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Reined-in puppet love earns an 'R'

6 October 2004 | The Hollywood Reporter | See recent The Hollywood Reporter news »

Puppet love lives in Paramount's Team America: World Police, though the film's creators have had to trim back the movie's puppet sex. According to Paramount Motion Picture Group vice chairman Rob Friedman, filmmakers Matt Stone and Trey Parker received an R rating Tuesday for their political satire that features a cast of marionettes. The rating comes after a drawn-out battle with the MPAA's ratings board over a scene that depicts simulated sex between puppets. The board initially gave the film, which centers on an international police force fighting global terrorism, an NC-17 rating. But because of contractual obligations that require the filmmakers to deliver an R-rated product to Paramount, the production team submitted the scene with various alterations to the board 10 times before it agreed to an R rating. »

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Par's 'Failure' is an option for Dey

1 October 2004 | The Hollywood Reporter | See recent The Hollywood Reporter news »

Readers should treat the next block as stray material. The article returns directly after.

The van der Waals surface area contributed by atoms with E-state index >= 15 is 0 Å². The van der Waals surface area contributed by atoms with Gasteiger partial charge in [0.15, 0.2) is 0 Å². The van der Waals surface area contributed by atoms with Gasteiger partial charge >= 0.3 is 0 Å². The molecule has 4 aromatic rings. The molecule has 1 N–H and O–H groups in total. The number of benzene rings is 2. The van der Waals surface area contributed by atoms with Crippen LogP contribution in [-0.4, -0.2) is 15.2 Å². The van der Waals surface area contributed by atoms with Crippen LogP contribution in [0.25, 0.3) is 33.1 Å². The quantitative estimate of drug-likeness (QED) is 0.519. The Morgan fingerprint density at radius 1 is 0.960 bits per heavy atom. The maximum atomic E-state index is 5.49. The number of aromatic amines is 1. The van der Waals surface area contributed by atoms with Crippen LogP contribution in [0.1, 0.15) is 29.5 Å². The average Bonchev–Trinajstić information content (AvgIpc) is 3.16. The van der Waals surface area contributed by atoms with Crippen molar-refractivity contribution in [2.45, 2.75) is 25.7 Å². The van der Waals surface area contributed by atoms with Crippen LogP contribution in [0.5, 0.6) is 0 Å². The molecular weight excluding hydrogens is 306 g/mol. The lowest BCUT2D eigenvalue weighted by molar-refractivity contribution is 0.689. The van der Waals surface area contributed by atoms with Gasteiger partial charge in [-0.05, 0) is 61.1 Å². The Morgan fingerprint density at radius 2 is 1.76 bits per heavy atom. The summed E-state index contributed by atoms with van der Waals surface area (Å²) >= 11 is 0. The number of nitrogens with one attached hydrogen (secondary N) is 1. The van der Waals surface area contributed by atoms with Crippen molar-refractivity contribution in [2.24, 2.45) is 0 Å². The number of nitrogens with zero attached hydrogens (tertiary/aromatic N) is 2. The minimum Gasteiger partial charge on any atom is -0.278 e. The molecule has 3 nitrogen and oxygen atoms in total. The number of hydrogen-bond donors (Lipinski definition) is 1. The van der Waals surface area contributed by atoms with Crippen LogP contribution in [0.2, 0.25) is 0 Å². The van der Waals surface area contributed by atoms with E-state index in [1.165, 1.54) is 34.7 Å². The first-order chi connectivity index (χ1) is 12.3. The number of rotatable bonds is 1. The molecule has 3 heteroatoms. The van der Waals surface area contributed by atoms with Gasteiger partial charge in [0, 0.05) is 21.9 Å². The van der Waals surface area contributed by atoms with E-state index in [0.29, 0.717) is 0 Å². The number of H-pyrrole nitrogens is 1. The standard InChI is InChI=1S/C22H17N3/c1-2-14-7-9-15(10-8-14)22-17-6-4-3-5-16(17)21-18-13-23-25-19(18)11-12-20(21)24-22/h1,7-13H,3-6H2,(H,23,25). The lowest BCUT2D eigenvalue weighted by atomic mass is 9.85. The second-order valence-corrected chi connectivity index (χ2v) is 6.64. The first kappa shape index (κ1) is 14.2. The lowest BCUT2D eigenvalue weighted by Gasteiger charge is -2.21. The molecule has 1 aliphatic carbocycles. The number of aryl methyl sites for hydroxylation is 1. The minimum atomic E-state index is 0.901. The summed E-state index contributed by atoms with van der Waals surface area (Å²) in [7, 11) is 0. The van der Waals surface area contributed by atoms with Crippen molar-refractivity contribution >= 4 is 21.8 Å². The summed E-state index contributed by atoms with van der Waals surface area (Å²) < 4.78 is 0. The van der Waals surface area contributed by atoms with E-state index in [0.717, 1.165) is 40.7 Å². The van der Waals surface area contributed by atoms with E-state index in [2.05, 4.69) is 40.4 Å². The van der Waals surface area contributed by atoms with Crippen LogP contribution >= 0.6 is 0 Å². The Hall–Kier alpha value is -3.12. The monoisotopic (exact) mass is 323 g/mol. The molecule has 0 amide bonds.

Putting Failure to Launch squarely on the fast track, Scott Rudin Prods. and Paramount Pictures are in negotiations with Shanghai Noon helmer Tom Dey to direct the film. Paramount acquired the project, written by the veteran TV showrunners Tom Astle and Matt Ember, in July. The comedy centers on a thirtysomething guy who begins to suspect that his parents actually set him up with the love of his life in an attempt to get him to finally move out their home. Rudin is putting the finishing touches on his project Team America: World Police, which opens Oct. 15. The latest in a steady flow of Rudin projects released this year, it follows The Manchurian Candidate and The Village. It remains unclear which project the prolific producer will focus on next. Rudin was due to go into production today on the Owen Wilson-Natalie Portman starrer The Smoker. But the project was pushed back after helmer Richard Linklater committed to direct another Paramount project, The Bad News Bears. Dey is repped by Endeavor. »